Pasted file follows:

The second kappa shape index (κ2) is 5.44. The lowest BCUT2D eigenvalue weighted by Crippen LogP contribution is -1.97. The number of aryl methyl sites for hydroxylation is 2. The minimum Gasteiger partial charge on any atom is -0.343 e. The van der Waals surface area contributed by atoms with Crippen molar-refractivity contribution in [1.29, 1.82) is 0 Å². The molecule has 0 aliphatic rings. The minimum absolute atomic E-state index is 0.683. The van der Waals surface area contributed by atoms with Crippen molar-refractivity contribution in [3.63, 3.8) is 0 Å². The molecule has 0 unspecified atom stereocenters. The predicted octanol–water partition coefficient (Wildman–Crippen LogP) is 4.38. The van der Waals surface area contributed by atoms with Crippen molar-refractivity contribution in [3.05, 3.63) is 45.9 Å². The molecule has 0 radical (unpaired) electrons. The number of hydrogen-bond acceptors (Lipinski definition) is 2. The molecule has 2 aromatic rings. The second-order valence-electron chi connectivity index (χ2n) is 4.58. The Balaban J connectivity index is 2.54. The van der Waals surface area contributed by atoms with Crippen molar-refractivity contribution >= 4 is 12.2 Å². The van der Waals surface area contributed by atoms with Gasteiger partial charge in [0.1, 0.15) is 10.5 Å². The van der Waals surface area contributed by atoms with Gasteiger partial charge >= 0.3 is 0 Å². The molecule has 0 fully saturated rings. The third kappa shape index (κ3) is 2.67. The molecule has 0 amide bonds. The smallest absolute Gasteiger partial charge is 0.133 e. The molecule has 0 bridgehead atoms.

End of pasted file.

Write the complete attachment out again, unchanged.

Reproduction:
The second kappa shape index (κ2) is 5.44. The lowest BCUT2D eigenvalue weighted by Crippen LogP contribution is -1.97. The number of aryl methyl sites for hydroxylation is 2. The minimum Gasteiger partial charge on any atom is -0.343 e. The van der Waals surface area contributed by atoms with Crippen molar-refractivity contribution in [1.29, 1.82) is 0 Å². The molecule has 0 aliphatic rings. The minimum absolute atomic E-state index is 0.683. The van der Waals surface area contributed by atoms with Crippen molar-refractivity contribution in [3.63, 3.8) is 0 Å². The molecule has 0 unspecified atom stereocenters. The predicted octanol–water partition coefficient (Wildman–Crippen LogP) is 4.38. The van der Waals surface area contributed by atoms with Crippen molar-refractivity contribution in [3.05, 3.63) is 45.9 Å². The molecule has 0 radical (unpaired) electrons. The number of hydrogen-bond acceptors (Lipinski definition) is 2. The molecule has 2 aromatic rings. The second-order valence-electron chi connectivity index (χ2n) is 4.58. The Balaban J connectivity index is 2.54. The van der Waals surface area contributed by atoms with Crippen molar-refractivity contribution >= 4 is 12.2 Å². The van der Waals surface area contributed by atoms with Gasteiger partial charge in [0.1, 0.15) is 10.5 Å². The van der Waals surface area contributed by atoms with Gasteiger partial charge >= 0.3 is 0 Å². The molecule has 0 fully saturated rings. The third kappa shape index (κ3) is 2.67. The molecule has 0 amide bonds. The smallest absolute Gasteiger partial charge is 0.133 e. The molecule has 0 bridgehead atoms.